3.3 voltage from PSU

Discussion in 'DIY PC' started by Ian D., Mar 2, 2006.

  1. Ian D.

    Ian D. Guest

    I have never really bothered to learn much about PSUs. I've always
    bought the expensive ones and that strategy has payed off for 10
    years.
    Until now.
    So: Is it the responsibility of the PSU to deliver the 3.3V? I think
    it is, yes?
    So, If I have 4V instead, the PSU should be faulty, right?

    The PSU feature protective circuitry and shuts down to protect
    computer components, right?
    So, If I have Bios and MB stutdowns disabled, and the computer just
    suddenly instantly shuts down black, it's likely to be the PSU that
    shuts down, right? (monitors 3.3V alarm squeeking, = 4V)
     
    Ian D., Mar 2, 2006
    #1
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  2. Ian D.

    Paul Guest

    In article <>, Ian D.
    <> wrote:

    > I have never really bothered to learn much about PSUs. I've always
    > bought the expensive ones and that strategy has payed off for 10
    > years.
    > Until now.
    > So: Is it the responsibility of the PSU to deliver the 3.3V? I think
    > it is, yes?
    > So, If I have 4V instead, the PSU should be faulty, right?
    >
    > The PSU feature protective circuitry and shuts down to protect
    > computer components, right?
    > So, If I have Bios and MB stutdowns disabled, and the computer just
    > suddenly instantly shuts down black, it's likely to be the PSU that
    > shuts down, right? (monitors 3.3V alarm squeeking, = 4V)


    It depends on the era of motherboard. Some motherboards used
    to make something called "VIO", back when memory ran at
    3.3V. The motherboard might have an option to boost the VIO
    voltage to 3.5 or 3.6V. But the VIO was likely not monitored
    by the hardware monitor chip on those motherboards, and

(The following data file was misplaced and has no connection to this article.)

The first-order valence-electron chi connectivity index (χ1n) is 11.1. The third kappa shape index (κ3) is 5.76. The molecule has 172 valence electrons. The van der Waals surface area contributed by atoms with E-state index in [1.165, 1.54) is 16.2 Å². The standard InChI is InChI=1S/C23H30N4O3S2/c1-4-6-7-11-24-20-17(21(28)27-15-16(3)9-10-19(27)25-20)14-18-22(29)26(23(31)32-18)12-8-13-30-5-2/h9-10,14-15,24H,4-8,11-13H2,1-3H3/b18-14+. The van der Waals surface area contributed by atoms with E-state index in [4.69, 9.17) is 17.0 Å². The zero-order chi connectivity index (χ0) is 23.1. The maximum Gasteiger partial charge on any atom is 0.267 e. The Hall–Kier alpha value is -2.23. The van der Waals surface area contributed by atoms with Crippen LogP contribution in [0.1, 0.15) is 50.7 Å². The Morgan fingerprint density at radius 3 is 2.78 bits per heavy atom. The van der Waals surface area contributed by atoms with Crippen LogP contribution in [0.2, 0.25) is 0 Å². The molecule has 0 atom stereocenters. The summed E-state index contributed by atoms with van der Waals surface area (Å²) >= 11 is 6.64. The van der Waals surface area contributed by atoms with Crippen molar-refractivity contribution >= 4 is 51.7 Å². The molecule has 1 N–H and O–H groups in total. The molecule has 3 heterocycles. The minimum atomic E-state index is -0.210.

the monitor chip was connected to the real 3.3V coming from
    the PSU. (The 3.3V might be used by PCI cards, for example.)

    Yes, it is the responsibility of the PSU to deliver 3.3V.
    You will find at least one pin on the ATX power connector,
    that has two wires going to it. One of the wires on that
    pin, is a remote sense, intended to allow the PSU to more
    closely monitor the output of 3.3V. In theory, that should
    allow it to be regulated more closely (for example, nulling
    out the voltage drop in the cable).

    PSUs can have a variety of features, and a feature rich
    PSU might list overvoltage and overcurrent protection. But
    the overcurrent is hard to fit to the cheapest way of
    designing a PSU, and the current values listed suggest the
    power supply is detecting an overload thermally, instead
    of using a precise electronic method.

    Overvoltage is a bit easier to do. Since overvoltage happens
    so seldom, I cannot really tell you if your experience is
    typical or not.

    One thing to consider about a PSU, is how well it is able
    to protect itself. What I'm referring to here, is whether a
    PSU is "push-pull" or only "push". Say, for example, I connect
    a low value resistor from the 5V rail, to the 3.3V rail.
    A power circuit that was "push-pull", would simply sink
    the extra current coming from the 5V rail, and the output
    would remain at a steady 3.3V. If the supply could only
    "push" current, a +5V to +3.3V fault would result in the
    power supply stopping the pushing of current, but the
    voltage on the output would continue to rise. Such a power
    supply then, has no way to defend itself from a rail to